#44 Hippo

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Posted 01 January 2010 - 15:14

I think it will vastly depend on how the race progresses. Generally you will want to stop earlier than the guy you're trying to beat. This is, because on equal weight you'll be faster with fresh tires. Of course you have to be careful as to where you will be after the stop.

If Bridgestone manages to build a tire that perfectly balances 1-stop and 2-stop strategies it gets tricky. Then you wont know if the other guy is gonna stop twice or not. In this case you don't want to stop too early, because that would give him the opportunity to start saving tires earlier. That would be entertaining to watch.

#45 rodfarva

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Posted 01 January 2010 - 15:40

last i checked you could pit whenever you want in the event of a safety car. so i don't see how a safety car disadvantages those who havent stopped.

#46 BillBald

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Posted 01 January 2010 - 16:35

last i checked you could pit whenever you want in the event of a safety car. so i don't see how a safety car disadvantages those who havent stopped.


It doesn't, unless you've just passed the pit entrance when the safety car is called, in which case you have to do a slow lap before you can pit. And even then the disadvantage is minimal. As we saw in Suzuka with Rosberg, the safety car can give an advantage to a car which goes into the pits - although Rosberg perhaps got a bigger advantage than he should have.



#47 alfa1

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Posted 05 January 2010 - 08:27

An alternative would be to keep running until all the other leading cars have stopped, then quite possibly pit without losing the lead.
My guess is that most will want to wait to see what is happening. If a chief rival has pitted and is flying with no traffic, you wouldn't want to delay.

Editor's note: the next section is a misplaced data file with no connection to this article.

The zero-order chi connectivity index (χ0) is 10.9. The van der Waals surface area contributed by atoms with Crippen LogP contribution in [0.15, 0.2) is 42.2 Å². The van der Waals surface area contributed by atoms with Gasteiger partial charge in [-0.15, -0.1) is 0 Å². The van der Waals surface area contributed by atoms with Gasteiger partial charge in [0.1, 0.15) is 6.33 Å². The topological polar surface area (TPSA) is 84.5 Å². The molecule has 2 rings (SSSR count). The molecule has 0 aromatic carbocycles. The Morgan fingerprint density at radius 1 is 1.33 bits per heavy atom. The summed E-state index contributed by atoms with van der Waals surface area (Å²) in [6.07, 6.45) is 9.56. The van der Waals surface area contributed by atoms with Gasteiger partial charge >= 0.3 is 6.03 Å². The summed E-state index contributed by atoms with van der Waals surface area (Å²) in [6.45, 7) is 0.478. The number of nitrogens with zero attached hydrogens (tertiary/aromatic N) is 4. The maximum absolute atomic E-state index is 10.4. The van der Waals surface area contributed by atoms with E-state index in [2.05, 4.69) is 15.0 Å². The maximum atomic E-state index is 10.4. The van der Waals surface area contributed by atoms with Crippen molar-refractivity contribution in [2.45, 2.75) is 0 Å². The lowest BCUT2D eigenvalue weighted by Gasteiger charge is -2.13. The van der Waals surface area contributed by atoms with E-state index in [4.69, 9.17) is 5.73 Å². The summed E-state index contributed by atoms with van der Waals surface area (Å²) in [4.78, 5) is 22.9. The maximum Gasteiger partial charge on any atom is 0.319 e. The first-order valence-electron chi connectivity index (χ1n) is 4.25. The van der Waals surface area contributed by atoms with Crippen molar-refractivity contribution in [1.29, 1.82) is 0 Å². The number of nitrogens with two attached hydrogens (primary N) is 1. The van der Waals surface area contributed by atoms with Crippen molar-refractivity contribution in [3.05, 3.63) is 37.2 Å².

In the pre-refuelling days, the optimum strategy was to pit just about two laps before your opponent does.
This way, you get the immediate benefit of fresh tyres *with no fuel disadvantage* and those few extra quick laps gives you track position.
We tended to see the opposition react immediately, and pit the next lap in order to try to counter this.

The other strategy was to stay out and do one entire less pitstop for the whole race.


#48 Ferrim

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Posted 06 January 2010 - 15:41

In the pre-refuelling days, the optimum strategy was to pit just about two laps before your opponent does.
This way, you get the immediate benefit of fresh tyres *with no fuel disadvantage* and those few extra quick laps gives you track position.
We tended to see the opposition react immediately, and pit the next lap in order to try to counter this.

The other strategy was to stay out and do one entire less pitstop for the whole race.


I was watching the 1994 Brazilian GP (ie., the first race that refuelling was permitted again) a few months ago. It was the Eurosport feed, with Ben Edwards and John Watson, and they were still stuck in that way of thinking, as you'd expect after 10 years of no refuelling. Schumacher was leading the race after the first round of stops, and Senna pitted for the second time before him. At that point, they started to talk about how the Benetton team would have to react quickly to Senna's stop, by pitting in the following lap in order to counter it. It felt odd to me, until I thought a bit and understood that they were accostumed to non-refuelling racing, where effectively you will be quicker with new tyres after a stop. :)

#49 DOF_power

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Posted 06 January 2010 - 15:52

What made it different than today?




On track overtaking + multiple winners + championship to the wire.

#50 DEVO

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Posted 06 January 2010 - 16:52

Just fuel, not tires. You could often see drivers at the front of the grid starting on tires that looked pretty brand spankin' new. And on different compounds from the ones they qualified on.

i totally missed that. i'll have to watch for that on Speed, they are rebroadcasting last season.